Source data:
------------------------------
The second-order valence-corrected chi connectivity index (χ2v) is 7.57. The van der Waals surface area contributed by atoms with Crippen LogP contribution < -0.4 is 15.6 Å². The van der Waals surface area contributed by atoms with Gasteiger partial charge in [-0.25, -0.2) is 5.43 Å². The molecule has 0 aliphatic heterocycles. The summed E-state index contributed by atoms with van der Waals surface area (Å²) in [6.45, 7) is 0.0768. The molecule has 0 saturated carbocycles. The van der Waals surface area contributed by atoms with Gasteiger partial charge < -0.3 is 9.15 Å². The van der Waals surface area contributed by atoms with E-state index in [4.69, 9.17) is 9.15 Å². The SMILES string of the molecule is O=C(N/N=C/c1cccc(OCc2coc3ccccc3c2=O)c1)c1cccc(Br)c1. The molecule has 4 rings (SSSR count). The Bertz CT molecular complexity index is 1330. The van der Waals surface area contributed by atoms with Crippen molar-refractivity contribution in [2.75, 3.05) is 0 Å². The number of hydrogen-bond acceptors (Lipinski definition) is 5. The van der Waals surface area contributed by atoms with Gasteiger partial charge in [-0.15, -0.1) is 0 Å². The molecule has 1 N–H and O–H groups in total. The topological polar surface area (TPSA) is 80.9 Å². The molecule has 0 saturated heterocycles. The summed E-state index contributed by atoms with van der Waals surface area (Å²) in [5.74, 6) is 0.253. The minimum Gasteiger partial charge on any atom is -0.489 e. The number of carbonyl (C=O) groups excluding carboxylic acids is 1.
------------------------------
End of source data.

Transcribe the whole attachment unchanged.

The second-order valence-corrected chi connectivity index (χ2v) is 7.57. The van der Waals surface area contributed by atoms with Crippen LogP contribution < -0.4 is 15.6 Å². The van der Waals surface area contributed by atoms with Gasteiger partial charge in [-0.25, -0.2) is 5.43 Å². The molecule has 0 aliphatic heterocycles. The summed E-state index contributed by atoms with van der Waals surface area (Å²) in [6.45, 7) is 0.0768. The molecule has 0 saturated carbocycles. The van der Waals surface area contributed by atoms with Gasteiger partial charge < -0.3 is 9.15 Å². The van der Waals surface area contributed by atoms with E-state index in [4.69, 9.17) is 9.15 Å². The SMILES string of the molecule is O=C(N/N=C/c1cccc(OCc2coc3ccccc3c2=O)c1)c1cccc(Br)c1. The molecule has 4 rings (SSSR count). The Bertz CT molecular complexity index is 1330. The van der Waals surface area contributed by atoms with Crippen molar-refractivity contribution in [2.75, 3.05) is 0 Å². The number of hydrogen-bond acceptors (Lipinski definition) is 5. The van der Waals surface area contributed by atoms with Gasteiger partial charge in [-0.15, -0.1) is 0 Å². The molecule has 1 N–H and O–H groups in total. The topological polar surface area (TPSA) is 80.9 Å². The molecule has 0 saturated heterocycles. The summed E-state index contributed by atoms with van der Waals surface area (Å²) in [5.74, 6) is 0.253. The minimum Gasteiger partial charge on any atom is -0.489 e. The number of carbonyl (C=O) groups excluding carboxylic acids is 1.